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Databases
Databases
Databases
Databases
Databases
Databases
Databases
Databases
Databases
Databases
Databases
Databases
Databases
Databases
Databases
Databases
Databases
Databases
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Databases

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  • 1. Introduction  Database: an organized collection of data  Database management system (DBMS): group of programs to manage database  Manipulates database  Provides an interface between database and the user of the database and other application programs  Database administrator (DBA): skilled IS professional who directs all activities related to an organization’s database 2
  • 2. Data and Information Collection of data Database software organized so Database software also called database you can access, allows you to management system retrieve, and (DBMS) use it Create Create forms database and reports Add, Sort change, and and delete retrieve data data 3
  • 3. The Database Approach  “Traditional” (ie-OLD) approach to database management: separate data files are created for each application  Results in data redundancy (duplication)  Data redundancy conflicts with data integrity  Database approach to database management: pool of related data is shared by multiple applications  Significant advantages over traditional approach 4
  • 4. File Processing System Each Records in one department or file may not area within May have relate to organization weaknesses records in any has own set of other file files Isolated Data data—data redundancy— stored in same fields separate files stored in so it is multiple files difficult to access 5
  • 5. Strengths of the database approach Reduced data Improved redundancy data integrity Shared data Easier access Reduced development time 6
  • 6. The Hierarchy of Data  Field: typically a name, number, or combination of characters that describes an aspect of a business object or activity  Record: a collection of related data fields  File: a collection of related records  Database: a collection of integrated and related files Hierarchy of data: Fields records files databases 7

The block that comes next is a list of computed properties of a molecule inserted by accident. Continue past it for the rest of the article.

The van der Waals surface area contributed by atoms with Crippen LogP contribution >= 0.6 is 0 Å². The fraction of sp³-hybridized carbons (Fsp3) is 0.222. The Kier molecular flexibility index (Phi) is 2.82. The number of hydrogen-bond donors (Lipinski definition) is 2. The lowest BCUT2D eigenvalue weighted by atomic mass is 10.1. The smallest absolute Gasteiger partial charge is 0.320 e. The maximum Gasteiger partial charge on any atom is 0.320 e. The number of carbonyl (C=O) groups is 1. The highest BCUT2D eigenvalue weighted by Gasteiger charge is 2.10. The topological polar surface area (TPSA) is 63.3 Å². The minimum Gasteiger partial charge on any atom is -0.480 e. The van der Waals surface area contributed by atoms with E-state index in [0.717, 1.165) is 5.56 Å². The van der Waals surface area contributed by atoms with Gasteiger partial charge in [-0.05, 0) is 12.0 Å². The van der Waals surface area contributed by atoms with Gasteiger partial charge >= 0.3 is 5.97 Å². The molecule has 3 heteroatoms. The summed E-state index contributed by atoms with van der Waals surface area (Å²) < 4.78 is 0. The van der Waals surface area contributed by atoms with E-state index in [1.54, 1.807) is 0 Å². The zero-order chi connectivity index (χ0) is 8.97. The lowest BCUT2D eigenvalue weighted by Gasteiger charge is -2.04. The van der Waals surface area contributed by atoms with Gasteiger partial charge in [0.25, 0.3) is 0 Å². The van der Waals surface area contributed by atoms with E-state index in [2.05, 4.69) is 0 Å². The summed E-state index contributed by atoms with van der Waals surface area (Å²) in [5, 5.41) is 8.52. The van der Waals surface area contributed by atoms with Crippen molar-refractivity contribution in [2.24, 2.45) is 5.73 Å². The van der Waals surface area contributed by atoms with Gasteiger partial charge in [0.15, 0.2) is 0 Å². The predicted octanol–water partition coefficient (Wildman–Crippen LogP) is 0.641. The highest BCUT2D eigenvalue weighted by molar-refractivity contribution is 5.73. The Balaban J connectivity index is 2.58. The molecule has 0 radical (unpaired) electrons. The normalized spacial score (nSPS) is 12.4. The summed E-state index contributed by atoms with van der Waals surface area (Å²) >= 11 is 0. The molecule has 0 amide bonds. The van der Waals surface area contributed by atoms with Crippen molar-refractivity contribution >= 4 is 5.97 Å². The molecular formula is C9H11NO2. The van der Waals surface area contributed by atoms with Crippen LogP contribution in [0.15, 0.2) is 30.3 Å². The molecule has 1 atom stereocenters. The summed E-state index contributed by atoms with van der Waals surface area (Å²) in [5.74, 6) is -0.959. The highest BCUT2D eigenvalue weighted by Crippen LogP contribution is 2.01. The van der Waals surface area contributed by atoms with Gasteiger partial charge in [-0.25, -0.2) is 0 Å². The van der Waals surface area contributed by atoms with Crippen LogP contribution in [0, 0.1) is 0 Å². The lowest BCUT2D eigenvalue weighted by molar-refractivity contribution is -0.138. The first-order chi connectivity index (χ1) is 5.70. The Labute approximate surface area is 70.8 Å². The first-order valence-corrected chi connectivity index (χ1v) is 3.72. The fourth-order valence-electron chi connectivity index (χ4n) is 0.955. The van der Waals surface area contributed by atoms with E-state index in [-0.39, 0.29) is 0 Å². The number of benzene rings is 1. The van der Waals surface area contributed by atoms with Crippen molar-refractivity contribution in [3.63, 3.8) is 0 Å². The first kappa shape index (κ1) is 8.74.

• 7. Relational Databases  MS-Access is an example of a relational database  Some terminology differences in relational databases:  Record equates to a Row  Field equates to a Column 8
  • 8. File Keys  Key: field or set of fields in a record that is used to identify the record  Primary key: field or set of fields that uniquely identifies the record 9
  • 9. Database Administration 1. Determine the purpose of the database 2. Design the tables 3. Design the records and fields  Design tables on paper first for each table  Each table should contain  Be sure every record has a unique data about one subject primary key  Use separate fields for logically distinct items  Do not create fields for information that can be derived from entries in 4. Determine the other fields relationships among  Allow enough space for each field the tables  Set default values for frequently entered data 10
  • 10. Data Integrity Garbage in Degree to which data is correct Garbage in, garbage out (GIGO)—computer phrase Garbage out that means you cannot create correct information from incorrect data Data integrity is lost 11
  • 11. Qualities of Valuable Information Accurate Verifiable Timely Organized Accessible Useful Cost-effective 12
  • 12. Manipulating Data and Generating Reports  Query-By-Example (QBE): a visual approach to developing database queries or requests  Structured Query Language (SQL): standard query language for relational databases  Database programs can produce reports, documents, and other outputs 13
  • 13. Step 1. Select the fields you want Queries to display in the resulting query. Request for specific data from a  database Query language consists of  simple, English-like statements that allow users to specify data to display, print, or store Step 2. Assign a name to the query, so you can open it later. Step 3. View query on the screen. 14
  • 14. Structured Query Language (SQL)? Allows you to manage, update, and retrieve data • Has special keywords and rules included in SQL • statements SQL statement SQL statement results 15
  • 15. Database Security Access privileges DBMS provides define activities means to ensure that specific user only authorized or group of users users can access can perform data Read-only privileges - Full-update privileges - user can user can view view and data, but change data cannot change it 16
  • 16. Data Warehouse/Data Mining/Data Mart Data warehouse: database system that stores and manages data required to analyze historical and current transactions Quick and efficient Often uses a process called way to access large data mining to find patterns amounts of data and relationships among data Data mart is smaller Uses multidimensional version of data warehouse databases 17
  • 17. Quote Alice came to a fork in the road. quot;Which road do I take?quot; she asked. quot;Where do you want to go?quot; responded the Cheshire cat. quot;I don't know,quot; Alice answered. quot;Then,quot; said the cat, quot;it doesn't matter.“ ~Lewis Carroll, Alice in Wonderland 18

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